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Online since:
April 28.2006
last update


AABANA Beach & Watersport Resort Malapascua

DOT Accreditation for 2024 not yet released

Dealing with a Jellyfish Sting

Jellyfish stings are a common nuisance to swimmers and divers. Stings range from mild to severe.

Stings cover large areas of skin

You have symptoms of a severe reaction, such as tightening of the air passages or throat, difficulty breathing, feeling weak or feeling sick.

Jellyfish stings can cause Immediate burning pain, such as painful red marks or lines that develop after several minutes to several hours, itching, tingling and numbness, blisters and throbbing pain that may radiate up a leg or arm to the torso.

Severe symptoms can occur with widespread stings and are most common in children and older adults. Signs and symptoms of severe jellyfish stings can include nausea, vomiting, headache, muscle spasms, weakness, trouble controlling muscle movement, dizziness and fever.

Most jellyfish stings can be treated with home remedies. Steps include:

  1. Deactivating stingers. Use a gloved hand to pull off tentacles
  2. Wash the sting area immediately with seawater to remove any remaining tentacles stingers.
  3. Rinse off any tentacles that are still on your arm. Do this with distilled white vinegar if possible. The acid will neutralize the stinging cells, which can still fire even after they are disconnected from the jellyfish

    - Urine does not work to neutralize the stinging cells, because the acid content is not high enough. If you do not have access to vinegar, use sea water to rinse off additional tentacles.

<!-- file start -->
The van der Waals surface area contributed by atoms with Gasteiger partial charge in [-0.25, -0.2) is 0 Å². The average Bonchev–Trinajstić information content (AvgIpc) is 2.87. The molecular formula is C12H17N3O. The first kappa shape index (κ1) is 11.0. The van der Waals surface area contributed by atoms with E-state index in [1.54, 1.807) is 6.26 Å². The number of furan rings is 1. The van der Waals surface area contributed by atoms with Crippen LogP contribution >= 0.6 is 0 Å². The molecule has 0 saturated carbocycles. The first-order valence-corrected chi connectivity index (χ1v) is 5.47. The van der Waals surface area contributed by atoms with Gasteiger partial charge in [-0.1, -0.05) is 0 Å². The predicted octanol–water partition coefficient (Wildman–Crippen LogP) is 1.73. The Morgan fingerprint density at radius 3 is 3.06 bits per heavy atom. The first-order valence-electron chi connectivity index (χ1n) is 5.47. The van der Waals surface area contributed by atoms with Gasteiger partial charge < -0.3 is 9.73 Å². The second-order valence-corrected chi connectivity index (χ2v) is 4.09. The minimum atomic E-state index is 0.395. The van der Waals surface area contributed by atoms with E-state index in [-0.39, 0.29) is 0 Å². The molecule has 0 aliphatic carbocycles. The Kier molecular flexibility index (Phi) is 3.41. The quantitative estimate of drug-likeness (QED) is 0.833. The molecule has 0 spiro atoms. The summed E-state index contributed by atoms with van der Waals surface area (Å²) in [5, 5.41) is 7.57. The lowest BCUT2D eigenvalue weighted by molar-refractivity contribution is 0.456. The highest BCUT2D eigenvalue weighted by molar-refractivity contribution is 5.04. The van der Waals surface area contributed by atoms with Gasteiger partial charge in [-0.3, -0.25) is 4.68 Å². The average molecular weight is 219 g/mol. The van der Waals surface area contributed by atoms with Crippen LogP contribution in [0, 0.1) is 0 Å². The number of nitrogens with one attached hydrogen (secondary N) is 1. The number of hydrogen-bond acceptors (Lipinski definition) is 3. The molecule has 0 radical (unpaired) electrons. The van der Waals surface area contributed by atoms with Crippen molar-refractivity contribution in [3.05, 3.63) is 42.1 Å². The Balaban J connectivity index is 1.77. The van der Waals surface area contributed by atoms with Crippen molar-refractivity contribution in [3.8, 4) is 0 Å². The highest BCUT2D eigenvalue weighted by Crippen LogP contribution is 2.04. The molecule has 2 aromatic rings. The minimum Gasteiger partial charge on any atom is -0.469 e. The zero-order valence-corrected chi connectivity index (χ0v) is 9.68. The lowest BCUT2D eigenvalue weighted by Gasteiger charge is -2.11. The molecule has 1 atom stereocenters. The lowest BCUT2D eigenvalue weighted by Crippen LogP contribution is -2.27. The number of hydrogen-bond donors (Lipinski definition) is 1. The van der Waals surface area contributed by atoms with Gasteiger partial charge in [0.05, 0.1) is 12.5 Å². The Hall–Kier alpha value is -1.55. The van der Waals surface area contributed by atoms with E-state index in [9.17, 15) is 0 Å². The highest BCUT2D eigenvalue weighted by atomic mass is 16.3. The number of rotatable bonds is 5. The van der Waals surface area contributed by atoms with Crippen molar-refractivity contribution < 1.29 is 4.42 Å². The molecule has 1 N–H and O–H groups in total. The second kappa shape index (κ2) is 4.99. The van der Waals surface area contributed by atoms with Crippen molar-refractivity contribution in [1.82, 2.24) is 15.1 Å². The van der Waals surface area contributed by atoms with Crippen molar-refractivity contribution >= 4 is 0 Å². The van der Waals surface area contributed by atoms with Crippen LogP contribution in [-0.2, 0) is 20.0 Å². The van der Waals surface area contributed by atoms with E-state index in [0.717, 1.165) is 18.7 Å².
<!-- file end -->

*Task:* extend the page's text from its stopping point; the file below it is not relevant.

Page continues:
- Do not use fresh water to rinse off the tentacles. This will reactivate the stinging cells and create a whole new world of hurt.
  4. Remove leftover stingers by applying shaving cream, a paste of seawater and baking soda, or seawater and talcum powder to the sting area. Scrape it off with a credit card to scrape them from your arm when it dries.
  5. Relieving pain. Ice and over-the-counter skin creams (such as calamine lotion) can help with pain and itching. Rinsing or soaking the sting area with hot water may also help.

If you have any pain relief medication or an anti-inflammatory like ibuprofen, take it. If you have benadryl or any other oral anti-histamine, take that as well. These will help relieve pain, swelling and in the case of benadryl, help to prevent a severe allergic reaction..

For severe stings, home remedies may not be enough, and medical attention or emergency treatment may be needed. Emergency treatment can include resuscitation, life support (in the case of a systemic reaction), antivenom or pain control.



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